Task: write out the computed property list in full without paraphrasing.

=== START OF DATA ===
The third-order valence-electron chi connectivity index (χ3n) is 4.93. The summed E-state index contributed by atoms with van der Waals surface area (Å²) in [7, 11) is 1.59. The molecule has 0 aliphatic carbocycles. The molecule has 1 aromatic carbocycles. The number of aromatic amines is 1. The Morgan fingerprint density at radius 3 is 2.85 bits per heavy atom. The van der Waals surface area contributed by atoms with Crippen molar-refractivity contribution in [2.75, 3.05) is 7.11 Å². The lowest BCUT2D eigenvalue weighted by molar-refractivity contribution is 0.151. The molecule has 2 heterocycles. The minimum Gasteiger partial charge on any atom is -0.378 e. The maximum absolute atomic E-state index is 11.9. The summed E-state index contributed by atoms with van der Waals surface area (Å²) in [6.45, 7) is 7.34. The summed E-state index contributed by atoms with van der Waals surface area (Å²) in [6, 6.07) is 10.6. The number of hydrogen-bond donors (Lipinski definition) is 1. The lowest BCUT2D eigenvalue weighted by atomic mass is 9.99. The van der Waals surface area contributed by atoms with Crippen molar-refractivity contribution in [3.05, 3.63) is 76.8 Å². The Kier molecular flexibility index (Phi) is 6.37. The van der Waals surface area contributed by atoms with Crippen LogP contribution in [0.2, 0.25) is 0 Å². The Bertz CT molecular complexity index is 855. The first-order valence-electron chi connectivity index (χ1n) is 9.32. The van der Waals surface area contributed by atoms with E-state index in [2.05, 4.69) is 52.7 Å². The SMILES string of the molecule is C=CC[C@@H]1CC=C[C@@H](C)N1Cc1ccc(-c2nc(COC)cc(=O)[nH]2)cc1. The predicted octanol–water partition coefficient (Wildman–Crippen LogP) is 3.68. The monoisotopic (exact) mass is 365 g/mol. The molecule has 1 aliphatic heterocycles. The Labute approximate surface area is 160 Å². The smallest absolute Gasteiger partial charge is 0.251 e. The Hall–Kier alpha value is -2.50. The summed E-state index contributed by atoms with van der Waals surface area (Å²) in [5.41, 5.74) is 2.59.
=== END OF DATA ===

The third-order valence-electron chi connectivity index (χ3n) is 4.93. The summed E-state index contributed by atoms with van der Waals surface area (Å²) in [7, 11) is 1.59. The molecule has 0 aliphatic carbocycles. The molecule has 1 aromatic carbocycles. The number of aromatic amines is 1. The Morgan fingerprint density at radius 3 is 2.85 bits per heavy atom. The van der Waals surface area contributed by atoms with Crippen molar-refractivity contribution in [2.75, 3.05) is 7.11 Å². The lowest BCUT2D eigenvalue weighted by molar-refractivity contribution is 0.151. The molecule has 2 heterocycles. The minimum Gasteiger partial charge on any atom is -0.378 e. The maximum absolute atomic E-state index is 11.9. The summed E-state index contributed by atoms with van der Waals surface area (Å²) in [6.45, 7) is 7.34. The summed E-state index contributed by atoms with van der Waals surface area (Å²) in [6, 6.07) is 10.6. The number of hydrogen-bond donors (Lipinski definition) is 1. The lowest BCUT2D eigenvalue weighted by atomic mass is 9.99. The van der Waals surface area contributed by atoms with Crippen molar-refractivity contribution in [3.05, 3.63) is 76.8 Å². The Kier molecular flexibility index (Phi) is 6.37. The van der Waals surface area contributed by atoms with Crippen LogP contribution in [0.2, 0.25) is 0 Å². The Bertz CT molecular complexity index is 855. The first-order valence-electron chi connectivity index (χ1n) is 9.32. The van der Waals surface area contributed by atoms with E-state index in [2.05, 4.69) is 52.7 Å². The SMILES string of the molecule is C=CC[C@@H]1CC=C[C@@H](C)N1Cc1ccc(-c2nc(COC)cc(=O)[nH]2)cc1. The predicted octanol–water partition coefficient (Wildman–Crippen LogP) is 3.68. The monoisotopic (exact) mass is 365 g/mol. The molecule has 1 aliphatic heterocycles. The Labute approximate surface area is 160 Å². The smallest absolute Gasteiger partial charge is 0.251 e. The Hall–Kier alpha value is -2.50. The summed E-state index contributed by atoms with van der Waals surface area (Å²) in [5.41, 5.74) is 2.59.